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Scott Olsen for a catcher

While, unlike many, I don't think the Marlins have a major catcher problem.  Of course that is assuming, Matt Treanor recovers from surgery and is good to go at the start of the season.

The Marlins front office, which always explores all possibilities, are weighing what is available in the catcher market.

The Marlins have spoken to the Texas Rangers about catcher Max Ramirez but are also content to stick with their current group of catchers if they can't work out a trade.

The Rangers are stockpiled with catchers and are searching for young pitching, something the Marlins are able and willing to offer. The Marlins are trying to trade left-hander Scott Olsen.

Ramirez, 24, is coveted for his bat. He has hit .312 over his minor-league career with 64 home runs. At Double A Frisco (Texas) last season, he hit .354 with 17 home runs in only 243 at bats,

But the reviews on his defense are not good.


Discussions with the Rangers have been mostly informal so far, and if the Marlins don't work out a deal, they're prepared to start the season with a cast of catchers that includes John Baker, Matt Treanor and Mike Rabelo.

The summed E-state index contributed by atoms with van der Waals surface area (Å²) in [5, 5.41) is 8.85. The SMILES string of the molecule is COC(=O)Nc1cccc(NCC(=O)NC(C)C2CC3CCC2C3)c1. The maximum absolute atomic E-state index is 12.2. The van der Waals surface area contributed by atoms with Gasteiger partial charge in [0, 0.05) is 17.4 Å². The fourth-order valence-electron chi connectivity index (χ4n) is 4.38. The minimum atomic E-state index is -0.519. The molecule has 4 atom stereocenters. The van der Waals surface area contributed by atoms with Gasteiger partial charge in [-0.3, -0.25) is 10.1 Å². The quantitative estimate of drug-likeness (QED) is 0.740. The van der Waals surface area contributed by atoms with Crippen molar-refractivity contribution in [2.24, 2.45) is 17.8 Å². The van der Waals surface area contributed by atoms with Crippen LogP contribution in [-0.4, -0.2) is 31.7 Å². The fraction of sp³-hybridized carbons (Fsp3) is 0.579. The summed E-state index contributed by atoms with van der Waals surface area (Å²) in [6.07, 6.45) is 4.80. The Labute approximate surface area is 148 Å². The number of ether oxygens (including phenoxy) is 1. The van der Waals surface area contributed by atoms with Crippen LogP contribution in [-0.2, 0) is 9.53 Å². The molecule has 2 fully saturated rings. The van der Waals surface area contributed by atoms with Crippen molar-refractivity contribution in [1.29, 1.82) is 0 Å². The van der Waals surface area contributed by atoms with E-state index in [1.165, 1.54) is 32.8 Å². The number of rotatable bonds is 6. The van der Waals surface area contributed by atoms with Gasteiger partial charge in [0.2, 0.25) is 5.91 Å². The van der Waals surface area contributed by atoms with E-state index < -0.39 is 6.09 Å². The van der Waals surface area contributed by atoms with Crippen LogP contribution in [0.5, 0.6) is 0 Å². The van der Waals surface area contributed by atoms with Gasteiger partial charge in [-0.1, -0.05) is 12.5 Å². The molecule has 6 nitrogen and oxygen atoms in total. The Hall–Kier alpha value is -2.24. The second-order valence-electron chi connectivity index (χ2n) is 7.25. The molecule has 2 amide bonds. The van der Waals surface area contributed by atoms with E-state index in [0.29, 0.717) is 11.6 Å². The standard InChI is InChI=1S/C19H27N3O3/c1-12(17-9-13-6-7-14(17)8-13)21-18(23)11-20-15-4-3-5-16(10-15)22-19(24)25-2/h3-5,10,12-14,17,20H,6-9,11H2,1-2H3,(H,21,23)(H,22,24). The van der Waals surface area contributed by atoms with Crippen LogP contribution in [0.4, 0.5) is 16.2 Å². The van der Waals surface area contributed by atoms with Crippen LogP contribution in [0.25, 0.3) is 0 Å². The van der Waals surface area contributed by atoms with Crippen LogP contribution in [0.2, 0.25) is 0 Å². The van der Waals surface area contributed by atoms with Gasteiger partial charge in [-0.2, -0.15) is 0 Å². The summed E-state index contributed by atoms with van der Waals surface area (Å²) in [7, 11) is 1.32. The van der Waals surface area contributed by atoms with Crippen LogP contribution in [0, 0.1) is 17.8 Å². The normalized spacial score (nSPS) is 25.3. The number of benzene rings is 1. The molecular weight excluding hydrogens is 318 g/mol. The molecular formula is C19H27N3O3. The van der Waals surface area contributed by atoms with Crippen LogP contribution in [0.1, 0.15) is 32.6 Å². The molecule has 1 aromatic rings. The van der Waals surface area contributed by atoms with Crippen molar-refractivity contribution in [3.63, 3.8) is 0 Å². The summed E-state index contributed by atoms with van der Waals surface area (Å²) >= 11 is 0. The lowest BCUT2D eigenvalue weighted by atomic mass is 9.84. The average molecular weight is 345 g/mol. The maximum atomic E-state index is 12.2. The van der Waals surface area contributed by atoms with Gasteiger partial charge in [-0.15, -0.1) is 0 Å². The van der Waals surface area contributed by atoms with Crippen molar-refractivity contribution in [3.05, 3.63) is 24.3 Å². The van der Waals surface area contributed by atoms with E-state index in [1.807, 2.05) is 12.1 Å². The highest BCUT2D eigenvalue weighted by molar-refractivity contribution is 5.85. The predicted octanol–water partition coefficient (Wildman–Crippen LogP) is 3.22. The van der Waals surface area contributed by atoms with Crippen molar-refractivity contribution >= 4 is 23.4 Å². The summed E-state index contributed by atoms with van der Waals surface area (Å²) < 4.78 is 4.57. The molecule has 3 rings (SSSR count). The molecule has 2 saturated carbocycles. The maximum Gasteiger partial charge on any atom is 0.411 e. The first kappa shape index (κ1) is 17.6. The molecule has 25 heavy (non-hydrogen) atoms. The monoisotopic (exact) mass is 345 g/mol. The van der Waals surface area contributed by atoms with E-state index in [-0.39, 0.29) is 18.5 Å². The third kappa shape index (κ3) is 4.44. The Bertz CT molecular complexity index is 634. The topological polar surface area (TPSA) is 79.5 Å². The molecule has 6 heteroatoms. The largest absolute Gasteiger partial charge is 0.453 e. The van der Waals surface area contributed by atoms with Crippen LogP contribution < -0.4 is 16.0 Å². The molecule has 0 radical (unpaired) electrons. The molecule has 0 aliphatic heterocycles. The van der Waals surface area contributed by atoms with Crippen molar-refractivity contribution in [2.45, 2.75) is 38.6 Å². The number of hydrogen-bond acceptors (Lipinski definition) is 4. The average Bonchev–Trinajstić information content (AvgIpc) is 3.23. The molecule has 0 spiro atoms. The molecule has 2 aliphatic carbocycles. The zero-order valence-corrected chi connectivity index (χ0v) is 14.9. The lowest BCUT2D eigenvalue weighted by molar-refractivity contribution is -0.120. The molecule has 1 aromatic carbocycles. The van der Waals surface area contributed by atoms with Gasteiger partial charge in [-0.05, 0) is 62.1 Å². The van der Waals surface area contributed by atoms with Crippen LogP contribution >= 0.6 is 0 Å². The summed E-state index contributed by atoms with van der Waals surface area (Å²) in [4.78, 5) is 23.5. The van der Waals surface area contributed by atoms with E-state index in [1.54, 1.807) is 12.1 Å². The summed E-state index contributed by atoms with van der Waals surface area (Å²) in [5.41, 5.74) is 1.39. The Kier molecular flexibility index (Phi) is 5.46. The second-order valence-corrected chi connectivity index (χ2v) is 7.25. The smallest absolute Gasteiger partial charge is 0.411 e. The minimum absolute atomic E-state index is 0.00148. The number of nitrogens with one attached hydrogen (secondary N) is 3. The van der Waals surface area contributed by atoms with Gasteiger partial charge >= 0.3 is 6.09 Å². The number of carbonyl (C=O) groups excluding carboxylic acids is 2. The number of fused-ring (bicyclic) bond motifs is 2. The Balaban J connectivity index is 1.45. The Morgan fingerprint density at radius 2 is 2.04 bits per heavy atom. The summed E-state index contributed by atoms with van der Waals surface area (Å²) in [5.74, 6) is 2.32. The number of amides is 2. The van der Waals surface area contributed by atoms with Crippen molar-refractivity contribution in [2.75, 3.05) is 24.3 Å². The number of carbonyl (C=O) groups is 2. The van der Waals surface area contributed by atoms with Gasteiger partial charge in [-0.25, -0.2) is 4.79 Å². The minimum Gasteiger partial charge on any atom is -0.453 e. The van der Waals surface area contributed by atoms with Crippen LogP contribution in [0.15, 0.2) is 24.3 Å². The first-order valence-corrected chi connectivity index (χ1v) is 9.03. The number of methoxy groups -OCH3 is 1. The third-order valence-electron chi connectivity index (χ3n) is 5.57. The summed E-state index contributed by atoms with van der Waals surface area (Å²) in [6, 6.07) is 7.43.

I have no idea what Rabelo is suppose to add, should the Marlins keep their last year's catchers.

I'm not going to spend a lot of time talking about this today, because frankly, I don't have it, but there is a whole lot more to being a major league catcher than just hitting.

This is not your fantasy team.

 If a catcher is any good he is first and foremost a part of the pitching staff.  He along with the pitchers studies the opposing hitter's tendencies, calls the game, and is expected to block pitches which are trying to induce strikeouts that end up in the dirt.  It is extremely important that a pitcher have confidence in the defensive skills of his catcher.  If he doesn't then the whole repertoire of pitches aren't available to him in crucial situations.

There is more to say, but it will have to wait.